The birds are the first ones up on campus, their songs waking me and 116 students from our dreams and convincing us to start the day. By 6:00 a.m., the Daraja girls are dressed and completing the morning duties that keep the campus functioning well and looking tidy.
At breakfast, we fuel up for the day with a cup of chai, a bread roll, and, if you’re new like me, countless warm hugs, friendly smiles and introductions.
At 8:00 a.m., the girls rush off to class until tea break at 10:15. Then it’s back to class until lunch, where the girls sit with their Daraja family.
Each girl is a part of a “Family Tree,” which is made up of one or two girls from each form. When a new Form 1 (first year) first arrives on campus, she is placed in an academic family where she’s the “Little Sister.” A Form 2 student becomes her “Big Sister,” a Form 3 student becomes her “Auntie” and a Form 4 student stands in as her Shosh, or grandmother.
Oftentimes, a family will be casually linked to another, creating cousins and sometimes even siblings. By design, these family groups mix students from different tribes and religions and serve as the first layer of support for new students adjusting to life on campus. At lunch, the families eat at the same table and talk and joke while they get to know one another.
After that, it’s back to work until 4:15 p.m., at which time the girls take their last break for recreation. Everyone folds seamlessly into a campus basketball game, the power of sport bringing everyone closer together.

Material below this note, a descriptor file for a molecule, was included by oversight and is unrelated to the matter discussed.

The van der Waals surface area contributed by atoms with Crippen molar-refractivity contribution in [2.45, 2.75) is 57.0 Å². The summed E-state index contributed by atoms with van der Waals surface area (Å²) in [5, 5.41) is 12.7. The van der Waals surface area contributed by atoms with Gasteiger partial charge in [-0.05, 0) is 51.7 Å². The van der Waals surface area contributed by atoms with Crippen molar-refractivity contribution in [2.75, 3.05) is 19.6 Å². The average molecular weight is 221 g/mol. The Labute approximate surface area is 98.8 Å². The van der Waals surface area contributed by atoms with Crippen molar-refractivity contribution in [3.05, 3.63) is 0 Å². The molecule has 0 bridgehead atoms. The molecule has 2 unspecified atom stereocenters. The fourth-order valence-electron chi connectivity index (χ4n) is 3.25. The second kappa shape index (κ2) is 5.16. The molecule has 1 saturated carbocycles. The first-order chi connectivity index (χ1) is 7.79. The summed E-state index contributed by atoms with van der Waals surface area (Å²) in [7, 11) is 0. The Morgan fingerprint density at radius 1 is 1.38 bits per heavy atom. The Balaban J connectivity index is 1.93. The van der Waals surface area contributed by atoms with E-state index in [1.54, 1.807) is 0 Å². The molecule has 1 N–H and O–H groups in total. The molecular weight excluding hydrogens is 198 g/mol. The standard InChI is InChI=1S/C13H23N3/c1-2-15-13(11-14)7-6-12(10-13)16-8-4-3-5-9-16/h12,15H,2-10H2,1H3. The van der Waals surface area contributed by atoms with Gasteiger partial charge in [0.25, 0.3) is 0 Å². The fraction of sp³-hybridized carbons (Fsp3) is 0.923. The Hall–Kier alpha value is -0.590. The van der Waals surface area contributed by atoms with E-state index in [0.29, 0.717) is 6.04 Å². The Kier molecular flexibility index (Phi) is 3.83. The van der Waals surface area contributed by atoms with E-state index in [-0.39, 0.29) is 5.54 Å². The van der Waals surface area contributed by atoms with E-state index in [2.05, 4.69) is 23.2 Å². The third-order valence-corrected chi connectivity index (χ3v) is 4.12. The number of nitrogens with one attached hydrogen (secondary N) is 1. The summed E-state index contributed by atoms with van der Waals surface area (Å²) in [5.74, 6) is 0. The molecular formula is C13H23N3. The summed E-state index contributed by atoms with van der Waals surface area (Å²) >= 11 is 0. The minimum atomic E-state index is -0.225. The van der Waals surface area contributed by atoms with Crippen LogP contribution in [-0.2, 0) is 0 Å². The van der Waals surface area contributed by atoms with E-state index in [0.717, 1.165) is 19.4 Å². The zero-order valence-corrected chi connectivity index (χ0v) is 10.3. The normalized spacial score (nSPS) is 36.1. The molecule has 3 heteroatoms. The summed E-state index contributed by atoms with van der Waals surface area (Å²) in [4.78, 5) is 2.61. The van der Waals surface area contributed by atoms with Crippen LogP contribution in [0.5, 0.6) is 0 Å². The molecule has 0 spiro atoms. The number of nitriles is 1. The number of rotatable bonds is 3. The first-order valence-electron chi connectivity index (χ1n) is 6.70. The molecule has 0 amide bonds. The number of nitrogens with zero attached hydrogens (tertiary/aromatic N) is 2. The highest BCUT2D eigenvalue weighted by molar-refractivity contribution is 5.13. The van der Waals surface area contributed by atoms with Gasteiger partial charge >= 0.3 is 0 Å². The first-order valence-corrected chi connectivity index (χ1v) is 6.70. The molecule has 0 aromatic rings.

It’s July and in the Central Highlands that means it’s the cold season. But on the first day I spend with the girls at Daraja, the goosebumps I feel have nothing to do with temperature. At dinner, I ask my new family members, “What do you want to be? What are your dreams?” and suddenly there’s an explosion of inspiration as my family shares their ideas and ambitions.
Some plan on returning to their home villages to educate and initiate change, some want to found NGOs and schools, others want to become doctors, pilots and teachers.
One thing is clear as we discuss the future: These Daraja girls, like the ones before them, will follow their words to the end of this earth and accomplish what they set out to do. These young women are holding us all, everyone in the Daraja family, accountable for dreaming big.
I sit stunned, while they gather their notebooks and head off to study hall, laughing.
Welcome to Daraja Academy.
Sarah Cullip is serving as the Communications Intern at Daraja Academy for the remainder of Term 2.